About fear

It’s been a week of ups and downs. Freya has been doing well, getting cheekier by day and bossing us about like only this pint-sized dictator can.  The main event of the week has been the cancellation of Frey Frey’s jaw distraction operation due to there being no bed available at the paediatric intensive care unit (the best place to go after an op for a medically complex kiddo). So as I spent most of the beginning of the week getting myself ready for the operation and dealing with the myriad of emotions that come with it I wanted to write about fear and how it features in our lives.

I don’t think I ever really considered myself as a particularly fearful person. I suppose with age I developed a better sense of risk management, and like any young(ish) woman I nurtured my fair share of anxieties. Nothing significant, I would moan about, drink some wine and get on with my life.

How I feel fear changed very much after Freya came. I presume having a child does this to people anyhow, though the fears and anxieties that come with a child with a life threatening condition probably qualifies one to a different ball park of stomach churning dread.

There is the fear of your child’s health deteriorating. Freya’s pulled some pretty impressive crashes leading us straight into the resus room. There is the fear when your child is ill that they will never recover. There is the fear that something will just go wrong – whether it’s a sudden crash or one of those calculated risks you take to improve your child’s life (with operation under general anaesthetic number five for year 2016 in the pipeline I can tell you it does get a little easier, but you can never get used to it).  As a parent of a chronically ill child you have to trust your child’s life and wellbeing in hands of others all the time.  And every time you leave them behind you cannot help but fear that something goes wrong, or that the person you are leaving your precious child does not do their job properly (like the carer I found asleep in middle of her shift couple weeks ago).

Fair enough. These fears all sound very reasonable, after all, we are biologically designed to fear so that we can avoid getting hurt in situations that may pose danger to us. But there are more complex fears that arise with a sick child. The fear that you are not enough. That you miss something – signs of an infection creeping in, an incompetent carer, medication / therapy / operation that exists – and could benefit your child – but is not brought to your attention by your kid’s medical team for one reason another. There are the nightmares and the panic-y reactions to certain triggers that bring you back to the most stressful days you have lived (PTSD is a widely suffered condition amongst parents of medically complex children). There is the absolute feeling of sadness and dread when you hear that one of children you know – whether in person or through online support groups – loses their fight.  You cannot but despair for the parents, because they are living through what you fear the most.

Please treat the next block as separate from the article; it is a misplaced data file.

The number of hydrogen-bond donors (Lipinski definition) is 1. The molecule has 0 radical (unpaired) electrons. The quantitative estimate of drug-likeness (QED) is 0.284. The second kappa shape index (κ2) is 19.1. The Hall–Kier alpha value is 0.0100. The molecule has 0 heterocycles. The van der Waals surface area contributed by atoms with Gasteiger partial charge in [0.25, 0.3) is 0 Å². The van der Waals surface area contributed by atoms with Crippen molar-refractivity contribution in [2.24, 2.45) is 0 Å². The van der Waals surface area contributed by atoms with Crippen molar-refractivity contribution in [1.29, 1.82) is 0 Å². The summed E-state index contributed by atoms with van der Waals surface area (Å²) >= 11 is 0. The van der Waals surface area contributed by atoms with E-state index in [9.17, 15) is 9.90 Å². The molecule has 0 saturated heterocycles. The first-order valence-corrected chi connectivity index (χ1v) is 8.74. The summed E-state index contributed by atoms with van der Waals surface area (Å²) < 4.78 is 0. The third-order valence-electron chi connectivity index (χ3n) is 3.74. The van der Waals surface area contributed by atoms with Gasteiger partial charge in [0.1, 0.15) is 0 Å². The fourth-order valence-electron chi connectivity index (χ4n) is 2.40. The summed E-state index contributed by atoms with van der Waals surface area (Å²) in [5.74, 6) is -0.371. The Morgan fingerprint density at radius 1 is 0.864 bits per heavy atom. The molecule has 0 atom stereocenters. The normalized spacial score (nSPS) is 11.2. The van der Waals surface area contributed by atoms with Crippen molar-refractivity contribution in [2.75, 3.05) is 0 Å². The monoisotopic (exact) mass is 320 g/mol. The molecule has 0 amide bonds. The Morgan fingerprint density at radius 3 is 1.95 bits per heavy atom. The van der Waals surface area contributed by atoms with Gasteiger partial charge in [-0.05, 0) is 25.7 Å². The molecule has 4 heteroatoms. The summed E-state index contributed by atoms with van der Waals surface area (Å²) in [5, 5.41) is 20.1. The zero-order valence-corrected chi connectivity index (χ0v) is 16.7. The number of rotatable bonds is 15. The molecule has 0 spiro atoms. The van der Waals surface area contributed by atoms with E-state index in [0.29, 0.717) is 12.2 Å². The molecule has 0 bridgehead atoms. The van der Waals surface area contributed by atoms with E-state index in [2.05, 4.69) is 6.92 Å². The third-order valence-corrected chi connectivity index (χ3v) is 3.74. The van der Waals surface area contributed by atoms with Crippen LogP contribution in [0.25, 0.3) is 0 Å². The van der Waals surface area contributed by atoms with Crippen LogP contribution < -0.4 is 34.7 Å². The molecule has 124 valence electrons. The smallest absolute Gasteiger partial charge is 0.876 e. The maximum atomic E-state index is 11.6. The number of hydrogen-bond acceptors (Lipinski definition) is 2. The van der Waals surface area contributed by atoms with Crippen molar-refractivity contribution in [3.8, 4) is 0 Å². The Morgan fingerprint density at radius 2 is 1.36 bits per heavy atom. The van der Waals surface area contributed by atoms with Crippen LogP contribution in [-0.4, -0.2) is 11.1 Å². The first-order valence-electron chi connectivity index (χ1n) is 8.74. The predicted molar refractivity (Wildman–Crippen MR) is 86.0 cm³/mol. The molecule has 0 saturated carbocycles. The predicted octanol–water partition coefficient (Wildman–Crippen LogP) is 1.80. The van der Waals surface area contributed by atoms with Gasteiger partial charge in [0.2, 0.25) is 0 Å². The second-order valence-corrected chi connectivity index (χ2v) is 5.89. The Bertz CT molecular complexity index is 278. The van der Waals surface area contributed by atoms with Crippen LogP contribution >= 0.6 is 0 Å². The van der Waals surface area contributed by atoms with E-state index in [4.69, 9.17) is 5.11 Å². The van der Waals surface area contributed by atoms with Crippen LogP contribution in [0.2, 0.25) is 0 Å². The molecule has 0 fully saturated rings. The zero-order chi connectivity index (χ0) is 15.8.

And then there are fears more of a selfish nature – will our lives ever get back to “normal” again? I haven’t left London since Freya was born. In fact, I think I have only managed to cross the river to the south side four times (though as a dedicated north Londoner one might consider this one as an advantage). Will we ever be able to travel, holiday, unwind? I’ve had to give up my career I’ve been building for the best part of two decades. Will I be able to return to work? Will I be able to have a career? And fears of practical nature: how will we survive on just one salary?

So there are little fears. Big ones. Ones that have grounding in reality, and some that are more fanciful in nature. How can we live with all of this hanging over our heads?

You do because you have to. It is as simple as that. You need to be able to breath in, breath out… And let go. You need to prepare, minimise risk, be alert. And you need to accept that some of these fears just simply will be there, quietly sitting in the corner of the room and you will just have to get used to it lurking in the background.

One thing I have learnt is that once you accept that the worst thing you can imagine can happen and there is nothing you can do to prevent that possibility existing you feel quite liberated. The fear is there, it is real, you need to feel it and let go.  Once I accepted that that many things that used to scare me don’t anymore. Having had to accept that there is a real chance that we will lose Freya has made me a stronger person in so many ways – I don’t think I ever was a pushover but these days I do not shy away from a fight if a fight is needed to get us what my little family deserves. I’m less occupied by what other people think of me. And in a kind of a funny way the benefit of actually having something to worry about allows you let go of some of those less meaningful anxieties. A bit of “if you can fix it, fix it. If not, suck it up and stop worrying about it” approach to one’s life.

So we live our lives, day in, day out. And we live in awe of Freya, who seems not be afraid of anything (except the neighbour’s little white dog).

P.s. I was wondering what picture to post with this blog. I ended up with this one as Freya dressed up as a fox just because it’s so cute that it makes me smile every time I see it.